SAN FRANCISCO--At the end of July, Homejoy, a start-up company that used the Web to offer house cleaning, hung up its mops, leaving customers in the lurch and Google Ventures and other top-tier private equity backers out the more than $35 million they had sunk into the company.
Now, with public markets on a see-saw and venture capitalists thinking the turmoil may hit private markets, many investors are wondering if more Homejoys lie ahead. That is leading them to look extra hard at companies that hold similar characteristics to Homejoy: on-demand, logistics-heavy businesses that cater to consumers rather than businesses.
"They are caught on a treadmill" because to keep running requires more cash infusions, though often without an accompanying move to profitability, said Venky Ganesan, a venture capitalist at Menlo Ventures. He said he looked at about a half dozen such companies in the spring and early summer, passing on all of them, only to see all raise money elsewhere.
While the failure of one start-up might not seem like much, Homejoy's folding attracted outsized interest because it had already raised more than $35 million from high-caliber firms. Most start-ups fail, of course, but they generally do it at earlier stages and lower cost to their backers.
Homejoy is one of at least four high-profile collapses or retrenchments so far in 2015, counting those that raised at least as much cash, also from top firms. In recent years, among consumer-oriented tech companies, just one or two such start-ups have failed each year.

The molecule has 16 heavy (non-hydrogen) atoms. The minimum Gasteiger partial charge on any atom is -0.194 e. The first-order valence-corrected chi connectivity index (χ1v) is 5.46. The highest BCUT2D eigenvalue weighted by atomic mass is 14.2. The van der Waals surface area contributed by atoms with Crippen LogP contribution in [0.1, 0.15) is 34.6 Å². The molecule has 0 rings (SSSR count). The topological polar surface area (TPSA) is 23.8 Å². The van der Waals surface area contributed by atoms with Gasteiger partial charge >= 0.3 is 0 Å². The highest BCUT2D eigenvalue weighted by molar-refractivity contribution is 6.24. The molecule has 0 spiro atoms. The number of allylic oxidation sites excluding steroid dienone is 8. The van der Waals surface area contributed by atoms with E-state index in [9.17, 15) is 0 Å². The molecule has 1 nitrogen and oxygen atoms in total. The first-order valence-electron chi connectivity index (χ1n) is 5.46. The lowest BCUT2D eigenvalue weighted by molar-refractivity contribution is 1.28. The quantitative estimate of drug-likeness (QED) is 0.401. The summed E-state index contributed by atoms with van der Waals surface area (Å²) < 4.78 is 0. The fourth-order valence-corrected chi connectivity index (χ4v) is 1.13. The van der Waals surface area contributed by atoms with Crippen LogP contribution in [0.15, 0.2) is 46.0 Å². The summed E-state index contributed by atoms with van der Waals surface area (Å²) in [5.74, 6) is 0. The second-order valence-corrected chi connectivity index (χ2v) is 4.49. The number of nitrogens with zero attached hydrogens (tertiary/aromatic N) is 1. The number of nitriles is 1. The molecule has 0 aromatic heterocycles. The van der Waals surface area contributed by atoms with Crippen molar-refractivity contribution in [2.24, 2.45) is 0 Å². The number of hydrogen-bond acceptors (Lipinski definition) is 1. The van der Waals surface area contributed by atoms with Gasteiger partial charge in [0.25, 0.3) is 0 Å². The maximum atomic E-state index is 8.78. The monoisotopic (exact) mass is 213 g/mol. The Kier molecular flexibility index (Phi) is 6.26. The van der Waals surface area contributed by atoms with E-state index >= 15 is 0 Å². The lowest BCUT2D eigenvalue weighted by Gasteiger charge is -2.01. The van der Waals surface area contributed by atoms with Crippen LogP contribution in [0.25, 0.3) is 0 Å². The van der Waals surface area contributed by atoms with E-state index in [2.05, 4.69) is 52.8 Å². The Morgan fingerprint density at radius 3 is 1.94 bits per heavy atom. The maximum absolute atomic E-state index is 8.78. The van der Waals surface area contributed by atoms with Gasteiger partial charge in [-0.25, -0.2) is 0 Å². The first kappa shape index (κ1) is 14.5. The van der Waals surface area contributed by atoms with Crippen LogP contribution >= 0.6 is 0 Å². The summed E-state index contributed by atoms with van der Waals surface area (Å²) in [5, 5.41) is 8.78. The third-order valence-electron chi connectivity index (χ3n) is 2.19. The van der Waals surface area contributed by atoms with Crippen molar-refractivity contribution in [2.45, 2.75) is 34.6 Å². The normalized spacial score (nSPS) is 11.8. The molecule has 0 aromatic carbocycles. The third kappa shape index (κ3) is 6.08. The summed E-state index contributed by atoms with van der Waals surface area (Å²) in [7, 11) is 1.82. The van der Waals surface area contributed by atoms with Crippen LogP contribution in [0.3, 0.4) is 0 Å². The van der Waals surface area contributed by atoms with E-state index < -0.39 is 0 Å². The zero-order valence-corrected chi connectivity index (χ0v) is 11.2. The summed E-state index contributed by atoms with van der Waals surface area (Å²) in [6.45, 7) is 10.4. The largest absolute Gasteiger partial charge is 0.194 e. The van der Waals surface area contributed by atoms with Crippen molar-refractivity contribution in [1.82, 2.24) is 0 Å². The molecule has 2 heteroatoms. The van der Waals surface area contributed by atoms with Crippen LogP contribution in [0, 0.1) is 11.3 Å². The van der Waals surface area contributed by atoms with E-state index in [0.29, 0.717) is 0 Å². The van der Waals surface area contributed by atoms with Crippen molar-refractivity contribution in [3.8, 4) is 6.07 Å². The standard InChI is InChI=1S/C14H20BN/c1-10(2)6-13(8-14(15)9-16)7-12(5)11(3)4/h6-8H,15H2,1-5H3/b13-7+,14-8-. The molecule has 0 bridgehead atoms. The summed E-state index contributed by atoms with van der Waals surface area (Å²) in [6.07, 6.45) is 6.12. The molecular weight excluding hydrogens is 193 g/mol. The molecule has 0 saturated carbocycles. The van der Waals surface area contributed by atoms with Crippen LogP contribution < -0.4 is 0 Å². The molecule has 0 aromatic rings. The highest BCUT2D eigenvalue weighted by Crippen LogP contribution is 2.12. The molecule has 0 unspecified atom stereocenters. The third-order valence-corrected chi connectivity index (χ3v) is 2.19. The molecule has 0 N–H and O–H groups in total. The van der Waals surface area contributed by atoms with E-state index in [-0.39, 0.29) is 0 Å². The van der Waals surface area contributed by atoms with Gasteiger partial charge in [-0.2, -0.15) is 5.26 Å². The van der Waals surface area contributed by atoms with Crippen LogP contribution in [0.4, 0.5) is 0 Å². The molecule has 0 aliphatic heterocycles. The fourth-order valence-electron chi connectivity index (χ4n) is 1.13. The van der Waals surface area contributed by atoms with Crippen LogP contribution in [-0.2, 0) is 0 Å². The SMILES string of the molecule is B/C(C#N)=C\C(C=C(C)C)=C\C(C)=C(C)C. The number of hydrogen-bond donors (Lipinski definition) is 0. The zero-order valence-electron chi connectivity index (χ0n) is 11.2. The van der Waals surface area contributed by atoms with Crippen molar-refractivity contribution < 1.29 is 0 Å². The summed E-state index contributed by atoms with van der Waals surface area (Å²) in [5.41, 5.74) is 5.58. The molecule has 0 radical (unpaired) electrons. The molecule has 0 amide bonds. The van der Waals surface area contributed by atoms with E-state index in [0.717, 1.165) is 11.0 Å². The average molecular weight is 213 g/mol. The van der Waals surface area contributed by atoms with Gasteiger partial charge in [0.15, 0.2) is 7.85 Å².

Earlier in 2015, assets of two one-time highflyers, social network Path and online retailer Fab, sold for a fraction of the money invested in them. In the world of venture, such sales are how most start-ups fail.
And in July, upscale grocery delivery service Good Eggs closed all locations except San Francisco, after raising more than $50 million from backers including Sequoia Capital.
Still, venture capitalists say they don't expect an implosion in the startup industry given that many high-growth, no-profits companies have recently raised enough money to give them a cushion thick enough for months, if not years.
"It may not be a 10 percent correction overnight," said Roger Lee, general partner at Battery Ventures, describing one scenario for the valuations of those companies. "It may be a long steady correction over time."